In fact, Rolf proves to have an ulterior motive in all of this, which was one aspect that I did not feel was explored to its full potential. This was perhaps down to the fact that the entire story had to take place in something approaching 22 hours – maybe there simply weren’t enough hours in the day to get all the detail in that Keith Lowe wanted to. It’s slightly frustrating though, to be given a glimpse of Rolf’s jealousy and his desire to deprive Andy of what he has. However, you do feel that you are privy to Andy’s personal revelation that his personal ambition and his obsession are not the healthiest of things to take into a married future.
The book is very well structured, as each chapter begins with a time, a place and a route: ‘5.08 a.m. Morden to Colliers Wood, Northern Line’ being the first segment of a very long journey of discovery. Andy and Brian criss-cross the capital, going deep into the bowels of the city and clattering along lonely branch lines in suburbia. The beauty of this book is that it has an instant hook for anyone who has worked and lived in London. There will be a station mentioned that you know, a stretch of track that you travelled every day, a station where you met someone many years ago, and it honestly is fascinating to read some of the nuggets of trivia that Andy comes out with during the course of the day.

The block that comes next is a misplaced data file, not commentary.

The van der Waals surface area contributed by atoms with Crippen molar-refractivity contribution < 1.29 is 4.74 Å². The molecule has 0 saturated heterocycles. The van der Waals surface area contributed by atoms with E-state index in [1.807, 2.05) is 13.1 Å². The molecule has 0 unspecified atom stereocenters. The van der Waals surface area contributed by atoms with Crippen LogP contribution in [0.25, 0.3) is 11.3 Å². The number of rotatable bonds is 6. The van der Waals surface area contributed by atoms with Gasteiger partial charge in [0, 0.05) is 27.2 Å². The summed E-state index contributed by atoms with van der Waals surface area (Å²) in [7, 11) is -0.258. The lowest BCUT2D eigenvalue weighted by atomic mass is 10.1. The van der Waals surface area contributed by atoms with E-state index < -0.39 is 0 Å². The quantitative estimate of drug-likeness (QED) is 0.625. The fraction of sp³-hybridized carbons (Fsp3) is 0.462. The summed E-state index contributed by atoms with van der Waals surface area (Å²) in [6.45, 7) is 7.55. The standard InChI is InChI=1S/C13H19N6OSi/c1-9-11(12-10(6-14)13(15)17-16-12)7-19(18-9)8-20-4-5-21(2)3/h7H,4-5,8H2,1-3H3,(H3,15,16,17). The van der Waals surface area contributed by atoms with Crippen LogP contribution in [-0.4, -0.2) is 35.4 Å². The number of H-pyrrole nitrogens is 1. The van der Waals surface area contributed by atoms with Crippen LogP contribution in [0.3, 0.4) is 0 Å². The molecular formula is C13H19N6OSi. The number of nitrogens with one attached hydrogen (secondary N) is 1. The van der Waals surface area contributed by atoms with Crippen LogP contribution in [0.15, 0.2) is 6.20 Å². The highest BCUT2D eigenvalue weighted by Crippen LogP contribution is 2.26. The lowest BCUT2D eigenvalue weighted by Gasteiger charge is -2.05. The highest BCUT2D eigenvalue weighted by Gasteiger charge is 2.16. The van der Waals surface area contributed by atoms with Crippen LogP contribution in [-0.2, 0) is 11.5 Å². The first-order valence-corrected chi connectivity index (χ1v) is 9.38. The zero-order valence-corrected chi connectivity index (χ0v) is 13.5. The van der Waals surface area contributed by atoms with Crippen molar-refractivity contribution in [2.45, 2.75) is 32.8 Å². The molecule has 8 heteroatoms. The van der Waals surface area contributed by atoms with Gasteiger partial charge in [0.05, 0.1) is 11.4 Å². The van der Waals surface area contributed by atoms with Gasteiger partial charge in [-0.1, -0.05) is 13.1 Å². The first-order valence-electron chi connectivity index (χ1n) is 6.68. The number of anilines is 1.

That suggests, of course, either that Keith Lowe has done some extremely thorough research, or that there is a little bit of him in Andy and Rolf. In fact, there is probably a bit of the obsessive in all of us, which is what
this book is really all about. The great insights into love and relationships aren’t really there, and at the end, you are left with a couple of loose ends – you assume that Andy and Rachel do sort things out, that they have both realised where their priorities lay, and that they do make to the church on time, but you don’t know for sure. And equally, you don’t know what happens to Brian, or to Rolf – although I did find myself hoping that Rolf would suffer terribly in some freak Tube-related accident. Maybe that is a deliberate ploy, to keep you guessing right to the end, but I just felt that it left things hanging, which is a shame. This is a very enjoyable read, ideal for catching a few pages on the Tube journey to and from work (funnily enough!), but I just feel that it could have done with a few loose ends being tidied up.